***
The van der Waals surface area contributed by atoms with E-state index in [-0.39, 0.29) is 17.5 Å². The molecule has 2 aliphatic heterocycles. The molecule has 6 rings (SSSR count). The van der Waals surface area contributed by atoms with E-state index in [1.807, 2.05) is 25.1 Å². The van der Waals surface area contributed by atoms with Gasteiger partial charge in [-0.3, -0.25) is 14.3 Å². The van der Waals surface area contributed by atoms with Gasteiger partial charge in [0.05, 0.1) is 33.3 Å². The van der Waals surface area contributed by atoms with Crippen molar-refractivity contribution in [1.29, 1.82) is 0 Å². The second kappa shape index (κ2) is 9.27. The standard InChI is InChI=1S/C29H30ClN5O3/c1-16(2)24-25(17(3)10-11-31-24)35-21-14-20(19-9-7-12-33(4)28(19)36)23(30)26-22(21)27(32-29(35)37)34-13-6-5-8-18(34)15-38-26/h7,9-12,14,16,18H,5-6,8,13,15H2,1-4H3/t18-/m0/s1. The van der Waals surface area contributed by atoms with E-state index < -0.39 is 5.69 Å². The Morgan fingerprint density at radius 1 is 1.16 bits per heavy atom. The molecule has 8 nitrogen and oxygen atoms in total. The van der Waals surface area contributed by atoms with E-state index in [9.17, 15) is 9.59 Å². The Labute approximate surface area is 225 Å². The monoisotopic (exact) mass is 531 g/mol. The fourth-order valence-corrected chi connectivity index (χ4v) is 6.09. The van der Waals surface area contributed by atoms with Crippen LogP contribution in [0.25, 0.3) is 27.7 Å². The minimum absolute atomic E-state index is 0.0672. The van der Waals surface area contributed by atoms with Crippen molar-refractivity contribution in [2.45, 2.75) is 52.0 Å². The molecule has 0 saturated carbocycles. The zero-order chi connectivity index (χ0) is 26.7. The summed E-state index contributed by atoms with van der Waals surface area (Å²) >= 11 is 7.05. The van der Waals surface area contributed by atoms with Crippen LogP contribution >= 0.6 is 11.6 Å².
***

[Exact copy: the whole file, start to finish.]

The van der Waals surface area contributed by atoms with E-state index in [-0.39, 0.29) is 17.5 Å². The molecule has 2 aliphatic heterocycles. The molecule has 6 rings (SSSR count). The van der Waals surface area contributed by atoms with E-state index in [1.807, 2.05) is 25.1 Å². The van der Waals surface area contributed by atoms with Gasteiger partial charge in [-0.3, -0.25) is 14.3 Å². The van der Waals surface area contributed by atoms with Gasteiger partial charge in [0.05, 0.1) is 33.3 Å². The van der Waals surface area contributed by atoms with Crippen molar-refractivity contribution in [1.29, 1.82) is 0 Å². The second kappa shape index (κ2) is 9.27. The standard InChI is InChI=1S/C29H30ClN5O3/c1-16(2)24-25(17(3)10-11-31-24)35-21-14-20(19-9-7-12-33(4)28(19)36)23(30)26-22(21)27(32-29(35)37)34-13-6-5-8-18(34)15-38-26/h7,9-12,14,16,18H,5-6,8,13,15H2,1-4H3/t18-/m0/s1. The van der Waals surface area contributed by atoms with E-state index < -0.39 is 5.69 Å². The Morgan fingerprint density at radius 1 is 1.16 bits per heavy atom. The molecule has 8 nitrogen and oxygen atoms in total. The van der Waals surface area contributed by atoms with E-state index in [9.17, 15) is 9.59 Å². The Labute approximate surface area is 225 Å². The monoisotopic (exact) mass is 531 g/mol. The fourth-order valence-corrected chi connectivity index (χ4v) is 6.09. The van der Waals surface area contributed by atoms with Crippen LogP contribution in [0.25, 0.3) is 27.7 Å². The minimum absolute atomic E-state index is 0.0672. The van der Waals surface area contributed by atoms with Crippen molar-refractivity contribution in [2.45, 2.75) is 52.0 Å². The molecule has 0 saturated carbocycles. The zero-order chi connectivity index (χ0) is 26.7. The summed E-state index contributed by atoms with van der Waals surface area (Å²) >= 11 is 7.05. The van der Waals surface area contributed by atoms with Crippen LogP contribution >= 0.6 is 11.6 Å².